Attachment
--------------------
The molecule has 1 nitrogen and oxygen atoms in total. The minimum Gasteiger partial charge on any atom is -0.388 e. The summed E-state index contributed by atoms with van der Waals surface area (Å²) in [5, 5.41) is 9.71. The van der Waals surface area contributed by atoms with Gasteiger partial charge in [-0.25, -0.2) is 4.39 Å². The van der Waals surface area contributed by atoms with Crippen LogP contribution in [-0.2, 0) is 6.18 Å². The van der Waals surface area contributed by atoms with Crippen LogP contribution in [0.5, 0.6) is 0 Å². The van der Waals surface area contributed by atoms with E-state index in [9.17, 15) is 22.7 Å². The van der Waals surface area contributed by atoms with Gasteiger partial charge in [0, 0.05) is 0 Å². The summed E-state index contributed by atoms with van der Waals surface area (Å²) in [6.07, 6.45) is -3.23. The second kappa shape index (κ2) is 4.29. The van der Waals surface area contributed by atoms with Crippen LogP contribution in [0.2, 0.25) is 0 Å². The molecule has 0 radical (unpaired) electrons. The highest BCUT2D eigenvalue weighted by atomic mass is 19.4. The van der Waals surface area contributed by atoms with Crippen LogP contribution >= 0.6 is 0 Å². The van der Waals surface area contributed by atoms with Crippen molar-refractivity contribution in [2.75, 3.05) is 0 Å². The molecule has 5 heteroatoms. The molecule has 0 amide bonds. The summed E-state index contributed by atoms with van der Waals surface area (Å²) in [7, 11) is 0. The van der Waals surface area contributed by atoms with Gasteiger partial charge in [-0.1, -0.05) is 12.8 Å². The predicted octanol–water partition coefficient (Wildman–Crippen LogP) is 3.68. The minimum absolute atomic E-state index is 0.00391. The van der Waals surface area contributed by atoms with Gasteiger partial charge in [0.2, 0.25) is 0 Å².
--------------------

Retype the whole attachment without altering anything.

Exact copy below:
The molecule has 1 nitrogen and oxygen atoms in total. The minimum Gasteiger partial charge on any atom is -0.388 e. The summed E-state index contributed by atoms with van der Waals surface area (Å²) in [5, 5.41) is 9.71. The van der Waals surface area contributed by atoms with Gasteiger partial charge in [-0.25, -0.2) is 4.39 Å². The van der Waals surface area contributed by atoms with Crippen LogP contribution in [-0.2, 0) is 6.18 Å². The van der Waals surface area contributed by atoms with Crippen LogP contribution in [0.5, 0.6) is 0 Å². The van der Waals surface area contributed by atoms with E-state index in [9.17, 15) is 22.7 Å². The van der Waals surface area contributed by atoms with Gasteiger partial charge in [0, 0.05) is 0 Å². The summed E-state index contributed by atoms with van der Waals surface area (Å²) in [6.07, 6.45) is -3.23. The second kappa shape index (κ2) is 4.29. The van der Waals surface area contributed by atoms with Crippen LogP contribution in [0.2, 0.25) is 0 Å². The molecule has 0 radical (unpaired) electrons. The highest BCUT2D eigenvalue weighted by atomic mass is 19.4. The van der Waals surface area contributed by atoms with Crippen LogP contribution >= 0.6 is 0 Å². The van der Waals surface area contributed by atoms with Crippen molar-refractivity contribution in [2.75, 3.05) is 0 Å². The molecule has 5 heteroatoms. The molecule has 0 amide bonds. The summed E-state index contributed by atoms with van der Waals surface area (Å²) in [7, 11) is 0. The van der Waals surface area contributed by atoms with Gasteiger partial charge in [-0.1, -0.05) is 12.8 Å². The predicted octanol–water partition coefficient (Wildman–Crippen LogP) is 3.68. The minimum absolute atomic E-state index is 0.00391. The van der Waals surface area contributed by atoms with Gasteiger partial charge in [0.2, 0.25) is 0 Å².